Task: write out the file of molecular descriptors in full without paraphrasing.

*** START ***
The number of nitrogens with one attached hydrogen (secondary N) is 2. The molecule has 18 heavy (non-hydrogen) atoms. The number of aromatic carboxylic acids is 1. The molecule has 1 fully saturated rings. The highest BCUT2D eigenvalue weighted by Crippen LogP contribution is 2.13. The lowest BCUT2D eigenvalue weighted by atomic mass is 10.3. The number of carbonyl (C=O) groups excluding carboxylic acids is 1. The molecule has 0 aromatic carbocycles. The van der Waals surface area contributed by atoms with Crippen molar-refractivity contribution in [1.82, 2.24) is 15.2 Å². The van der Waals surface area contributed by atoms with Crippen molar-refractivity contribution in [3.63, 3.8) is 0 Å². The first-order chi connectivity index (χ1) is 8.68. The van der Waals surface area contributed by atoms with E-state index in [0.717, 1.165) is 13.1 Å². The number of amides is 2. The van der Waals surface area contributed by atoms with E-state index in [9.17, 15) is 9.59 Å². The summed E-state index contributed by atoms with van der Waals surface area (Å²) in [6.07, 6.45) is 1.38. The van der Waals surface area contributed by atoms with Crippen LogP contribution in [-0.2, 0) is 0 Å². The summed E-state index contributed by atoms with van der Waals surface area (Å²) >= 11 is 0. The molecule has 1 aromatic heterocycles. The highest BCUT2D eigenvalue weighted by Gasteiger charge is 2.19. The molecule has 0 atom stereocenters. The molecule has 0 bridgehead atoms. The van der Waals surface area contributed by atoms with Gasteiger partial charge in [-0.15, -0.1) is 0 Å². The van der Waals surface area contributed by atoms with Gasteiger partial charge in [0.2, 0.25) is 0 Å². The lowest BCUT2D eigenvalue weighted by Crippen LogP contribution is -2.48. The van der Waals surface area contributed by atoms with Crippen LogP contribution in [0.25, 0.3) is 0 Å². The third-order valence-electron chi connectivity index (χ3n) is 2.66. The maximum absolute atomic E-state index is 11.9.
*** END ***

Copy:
The number of nitrogens with one attached hydrogen (secondary N) is 2. The molecule has 18 heavy (non-hydrogen) atoms. The number of aromatic carboxylic acids is 1. The molecule has 1 fully saturated rings. The highest BCUT2D eigenvalue weighted by Crippen LogP contribution is 2.13. The lowest BCUT2D eigenvalue weighted by atomic mass is 10.3. The number of carbonyl (C=O) groups excluding carboxylic acids is 1. The molecule has 0 aromatic carbocycles. The van der Waals surface area contributed by atoms with Crippen molar-refractivity contribution in [1.82, 2.24) is 15.2 Å². The van der Waals surface area contributed by atoms with Crippen molar-refractivity contribution in [3.63, 3.8) is 0 Å². The first-order chi connectivity index (χ1) is 8.68. The van der Waals surface area contributed by atoms with E-state index in [0.717, 1.165) is 13.1 Å². The number of amides is 2. The van der Waals surface area contributed by atoms with E-state index in [9.17, 15) is 9.59 Å². The summed E-state index contributed by atoms with van der Waals surface area (Å²) in [6.07, 6.45) is 1.38. The van der Waals surface area contributed by atoms with Crippen LogP contribution in [-0.2, 0) is 0 Å². The summed E-state index contributed by atoms with van der Waals surface area (Å²) >= 11 is 0. The molecule has 1 aromatic heterocycles. The highest BCUT2D eigenvalue weighted by Gasteiger charge is 2.19. The molecule has 0 atom stereocenters. The molecule has 0 bridgehead atoms. The van der Waals surface area contributed by atoms with Gasteiger partial charge in [-0.15, -0.1) is 0 Å². The van der Waals surface area contributed by atoms with Gasteiger partial charge in [0.2, 0.25) is 0 Å². The lowest BCUT2D eigenvalue weighted by Crippen LogP contribution is -2.48. The van der Waals surface area contributed by atoms with Crippen LogP contribution in [0.25, 0.3) is 0 Å². The third-order valence-electron chi connectivity index (χ3n) is 2.66. The maximum absolute atomic E-state index is 11.9.